Is India the emerging market winner?
It has been a tough year for emerging markets. A strengthening US dollar, collapsing commodity prices and geopolitical tensions have battered many developing equity markets.
One emerging market which has been slightly more resilient has been India and fund managers who invest in the region say it is the key market to watch.
“Current account and fiscal deficits are under control, inflation continues to fall, growth is accelerating and lower crude prices continue to support the rupee,” says Kunal Desai, head of Indian equities at Neptune.
Ajay Marwaha, head of investments at Sun Global, is equally bullish.
“This year, India has overtaken China, the US and the UK as the world’s number one destination for foreign direct investment. Meanwhile, Indian stocks and bonds have been among the best performing markets globally, while a strengthening rupee has led to additional returns for investors,” he says.
“We expect India to continue growing steadily over the next few years, which means a positive outlook for activity and asset prices.”
Immune, or a late-developer?
Despite this positive outlook, India is not wholly immune to the issues blighting emerging markets.
A US interest rate rise, for example, potentially poses a risk to all developing economies.
Last month, World Bank chief economist Kaushik Basu warned emerging markets faced “panic and turmoil”, and “immediate turbulence” when rates go up as the dollar would strengthen against other currencies, attracting capital away from emerging markets.
Government and corporate emerging market debt is also primarily denominated in dollars and so a rate rise could make these liabilities unsustainable.
For Anthony Rayner, co-manager of the Miton Cautious Multi Asset and Defensive Multi Asset funds, “all roads lead to the Fed”. He advises against investing until the impact of a rate hike is clear.
“Every emerging market, and every emerging market asset class – bonds, debt, currencies, equities – are ones to avoid for us,” he says.
“India is fairly unique, and we’re more sympathetic to India than any other emerging market, but the overall environment simply is not good at the moment. The future doesn’t look bright, either.”
“We don’t want to make bets. Rewards have to be tangible, and attractive, before we make a move,” says Rayner.
“We’ll review the market when rates rise. Then, India could become interesting to us from a [portfolio] construction point of view, as it has the potential to behave in a way less correlated to other emerging markets.”
Desai, however, says India is the only emerging market capable of stimulating its stock market with interest rate cuts. Lower interest rates mean lower borrowing costs, and a reduction could theoretically stimulate borrowing and spending by consumers and businesses alike. Rates currently stand at 6.75 per cent.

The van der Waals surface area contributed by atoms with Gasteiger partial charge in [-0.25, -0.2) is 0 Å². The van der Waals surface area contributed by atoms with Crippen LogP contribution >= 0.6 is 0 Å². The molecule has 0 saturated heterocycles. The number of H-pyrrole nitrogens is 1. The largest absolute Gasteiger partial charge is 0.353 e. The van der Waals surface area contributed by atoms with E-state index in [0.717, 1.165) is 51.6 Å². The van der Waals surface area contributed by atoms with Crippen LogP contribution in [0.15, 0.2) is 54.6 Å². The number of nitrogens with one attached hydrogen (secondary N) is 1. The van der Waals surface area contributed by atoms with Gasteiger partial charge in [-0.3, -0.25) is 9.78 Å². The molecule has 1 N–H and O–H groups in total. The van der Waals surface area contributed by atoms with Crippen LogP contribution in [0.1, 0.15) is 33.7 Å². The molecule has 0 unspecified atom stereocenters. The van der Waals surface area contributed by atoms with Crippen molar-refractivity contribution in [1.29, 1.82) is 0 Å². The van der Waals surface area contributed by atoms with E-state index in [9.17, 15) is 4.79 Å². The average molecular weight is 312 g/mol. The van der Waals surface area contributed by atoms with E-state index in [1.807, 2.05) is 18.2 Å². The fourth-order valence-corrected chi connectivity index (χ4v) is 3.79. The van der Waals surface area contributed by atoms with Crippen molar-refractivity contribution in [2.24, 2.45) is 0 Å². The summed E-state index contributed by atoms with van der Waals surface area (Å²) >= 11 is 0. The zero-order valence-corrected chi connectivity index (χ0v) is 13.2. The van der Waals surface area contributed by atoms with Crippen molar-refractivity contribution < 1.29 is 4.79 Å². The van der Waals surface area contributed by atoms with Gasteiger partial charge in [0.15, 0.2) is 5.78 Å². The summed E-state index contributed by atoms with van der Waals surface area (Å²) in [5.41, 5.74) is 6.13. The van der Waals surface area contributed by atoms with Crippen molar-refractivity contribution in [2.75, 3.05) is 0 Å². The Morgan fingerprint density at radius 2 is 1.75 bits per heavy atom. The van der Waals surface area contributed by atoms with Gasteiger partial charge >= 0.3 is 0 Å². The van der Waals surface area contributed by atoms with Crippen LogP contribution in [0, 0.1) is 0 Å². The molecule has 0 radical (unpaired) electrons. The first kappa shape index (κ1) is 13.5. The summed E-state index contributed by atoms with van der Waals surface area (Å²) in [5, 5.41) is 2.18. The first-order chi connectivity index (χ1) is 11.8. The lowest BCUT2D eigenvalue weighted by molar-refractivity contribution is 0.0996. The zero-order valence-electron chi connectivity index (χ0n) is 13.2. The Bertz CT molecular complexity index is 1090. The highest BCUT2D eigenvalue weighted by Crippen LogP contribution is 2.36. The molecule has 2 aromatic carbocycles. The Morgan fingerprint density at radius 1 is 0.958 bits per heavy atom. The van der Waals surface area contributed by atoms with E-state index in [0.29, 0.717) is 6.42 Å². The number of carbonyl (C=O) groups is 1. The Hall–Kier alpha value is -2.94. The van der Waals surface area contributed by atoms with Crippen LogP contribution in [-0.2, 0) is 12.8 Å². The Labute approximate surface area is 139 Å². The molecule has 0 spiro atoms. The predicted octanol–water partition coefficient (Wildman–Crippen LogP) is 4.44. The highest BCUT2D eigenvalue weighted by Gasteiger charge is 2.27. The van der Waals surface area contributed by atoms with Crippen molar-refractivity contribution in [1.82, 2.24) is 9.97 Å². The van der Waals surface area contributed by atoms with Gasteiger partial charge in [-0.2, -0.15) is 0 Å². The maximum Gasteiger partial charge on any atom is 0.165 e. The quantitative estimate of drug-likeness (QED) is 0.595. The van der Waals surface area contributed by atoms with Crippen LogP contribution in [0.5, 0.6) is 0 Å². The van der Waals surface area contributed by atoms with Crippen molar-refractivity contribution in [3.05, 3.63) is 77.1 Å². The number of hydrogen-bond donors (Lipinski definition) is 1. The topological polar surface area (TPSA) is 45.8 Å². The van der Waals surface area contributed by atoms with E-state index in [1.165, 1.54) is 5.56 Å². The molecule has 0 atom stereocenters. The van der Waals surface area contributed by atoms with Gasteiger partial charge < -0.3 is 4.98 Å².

“While other economies are in defensive mode, India is something of a special case, emphasising its position as a genuine diversifier in a portfolio,” he says.
Others believe underlying structural issues make India an unappealing prospect. The election in May 2014 of Narendra Modi, who stood on a platform of major reform, led investors to pile in to Indian equities.
Now, the reform agenda is off track. Edward Smith, asset allocation strategist at Rathbones, dubs it a “stunning failure”.
“Modi has capitulated on all-important land acquisition reforms. Even the government finds it difficult to procure land for infrastructure projects. Goods and services taxation is also unfathomably complex, as it is currently set by myriad local authorities,” Smith explains.
“We suspect India is in for a volatile time over the next 12 months.”
For investors who want exposure to India, Tim Cockerill, investment director at wealth management firm Rowan Dartington, favours an India-specific approach, rather than a broader sector or region-based fund. The table below shows that pure India funds have come out on top since Modi’s election.
“Avoid generalist emerging market funds, even if they’re overweight to India. Quality Indian equities will be mixed in with junk,” he says.
However, Cockerill stresses India remains a “fairly high risk” investment prospect. To manage this, he recommends India investment trusts as they allow investors to easily exit and mitigate the impact of fluctuations in the process.
He tips Aberdeen New India Investment trust (currently trading at a 12 per cent discount), and JPMorgan Indian Investment trust (currently trading at a 10 per cent discount).
“In terms of closed-end funds, look out for those that take a conservative approach, investing only in quality companies with strong balance sheets,” he says.
“India looks expensive too, with highly liquid fast-moving consumer goods stocks distorting the market picture significantly, so make sure the fund strips these out – you don’t want to pay for liquidity you don’t need. Look at valuations, and price to book ratios.”
The 10 top performing funds with Indian exposure since 2014 elections:
|Name||Return (%)||Exposure to India (%)|
|First State – Indian Subcontinent||31.72||81.5|
|Matthews Asia – India||31.53||90.3|
|Invesco – India Equity||29.9||95.4|
|Jupiter – India Select||28.29||100|
|Fidelity – Global Healthcare||27.83||1.7|
|Pictet – Health||26.88||0.86|
|Jupiter – India||26.11||94.89|
|JOHCM – Asia ex Japan Small & Mid-Cap||25.71||30.5|
|Goldman Sachs – India Equity Portfolio||25.45||97.5|
|BlackRock – GF India||21.63||94.84|
Source: FE Analytics (26 May 2014 to 25 Sep 2015)